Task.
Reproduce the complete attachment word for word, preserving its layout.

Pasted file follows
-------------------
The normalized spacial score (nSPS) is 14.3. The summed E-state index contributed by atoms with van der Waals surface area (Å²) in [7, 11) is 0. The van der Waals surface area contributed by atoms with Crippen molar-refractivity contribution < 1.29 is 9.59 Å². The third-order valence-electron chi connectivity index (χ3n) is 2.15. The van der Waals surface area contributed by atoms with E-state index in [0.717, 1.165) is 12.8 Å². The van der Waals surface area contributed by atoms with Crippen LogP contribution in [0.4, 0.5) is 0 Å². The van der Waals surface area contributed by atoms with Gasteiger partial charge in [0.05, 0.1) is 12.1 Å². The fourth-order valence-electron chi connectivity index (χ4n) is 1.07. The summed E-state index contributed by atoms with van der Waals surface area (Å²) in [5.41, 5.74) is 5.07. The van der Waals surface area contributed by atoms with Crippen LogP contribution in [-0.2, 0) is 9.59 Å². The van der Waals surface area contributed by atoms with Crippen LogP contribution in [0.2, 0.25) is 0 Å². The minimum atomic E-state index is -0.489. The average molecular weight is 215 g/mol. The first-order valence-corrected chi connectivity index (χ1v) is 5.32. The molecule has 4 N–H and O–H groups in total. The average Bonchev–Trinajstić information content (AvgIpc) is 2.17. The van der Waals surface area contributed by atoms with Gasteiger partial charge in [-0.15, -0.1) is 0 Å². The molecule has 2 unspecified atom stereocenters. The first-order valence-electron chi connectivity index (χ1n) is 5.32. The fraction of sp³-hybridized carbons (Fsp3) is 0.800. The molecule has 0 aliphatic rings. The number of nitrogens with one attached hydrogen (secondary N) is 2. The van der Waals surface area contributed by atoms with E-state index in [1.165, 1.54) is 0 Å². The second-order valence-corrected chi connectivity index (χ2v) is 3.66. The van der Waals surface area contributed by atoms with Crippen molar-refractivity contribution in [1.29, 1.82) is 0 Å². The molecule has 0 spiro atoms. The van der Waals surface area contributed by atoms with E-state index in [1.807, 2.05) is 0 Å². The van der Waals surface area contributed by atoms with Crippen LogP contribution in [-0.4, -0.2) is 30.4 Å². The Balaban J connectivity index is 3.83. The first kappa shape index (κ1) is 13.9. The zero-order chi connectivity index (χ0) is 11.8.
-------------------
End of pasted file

The normalized spacial score (nSPS) is 14.3. The summed E-state index contributed by atoms with van der Waals surface area (Å²) in [7, 11) is 0. The van der Waals surface area contributed by atoms with Crippen molar-refractivity contribution < 1.29 is 9.59 Å². The third-order valence-electron chi connectivity index (χ3n) is 2.15. The van der Waals surface area contributed by atoms with E-state index in [0.717, 1.165) is 12.8 Å². The van der Waals surface area contributed by atoms with Crippen LogP contribution in [0.4, 0.5) is 0 Å². The van der Waals surface area contributed by atoms with Gasteiger partial charge in [0.05, 0.1) is 12.1 Å². The fourth-order valence-electron chi connectivity index (χ4n) is 1.07. The summed E-state index contributed by atoms with van der Waals surface area (Å²) in [5.41, 5.74) is 5.07. The van der Waals surface area contributed by atoms with Crippen LogP contribution in [-0.2, 0) is 9.59 Å². The van der Waals surface area contributed by atoms with Crippen LogP contribution in [0.2, 0.25) is 0 Å². The minimum atomic E-state index is -0.489. The average molecular weight is 215 g/mol. The first-order valence-corrected chi connectivity index (χ1v) is 5.32. The molecule has 4 N–H and O–H groups in total. The average Bonchev–Trinajstić information content (AvgIpc) is 2.17. The van der Waals surface area contributed by atoms with Gasteiger partial charge in [-0.15, -0.1) is 0 Å². The molecule has 2 unspecified atom stereocenters. The first-order valence-electron chi connectivity index (χ1n) is 5.32. The fraction of sp³-hybridized carbons (Fsp3) is 0.800. The molecule has 0 aliphatic rings. The number of nitrogens with one attached hydrogen (secondary N) is 2. The van der Waals surface area contributed by atoms with E-state index in [1.165, 1.54) is 0 Å². The second-order valence-corrected chi connectivity index (χ2v) is 3.66. The van der Waals surface area contributed by atoms with Crippen molar-refractivity contribution in [1.29, 1.82) is 0 Å². The molecule has 0 spiro atoms. The van der Waals surface area contributed by atoms with E-state index in [1.807, 2.05) is 0 Å². The van der Waals surface area contributed by atoms with Crippen LogP contribution in [-0.4, -0.2) is 30.4 Å². The Balaban J connectivity index is 3.83. The first kappa shape index (κ1) is 13.9. The zero-order chi connectivity index (χ0) is 11.8.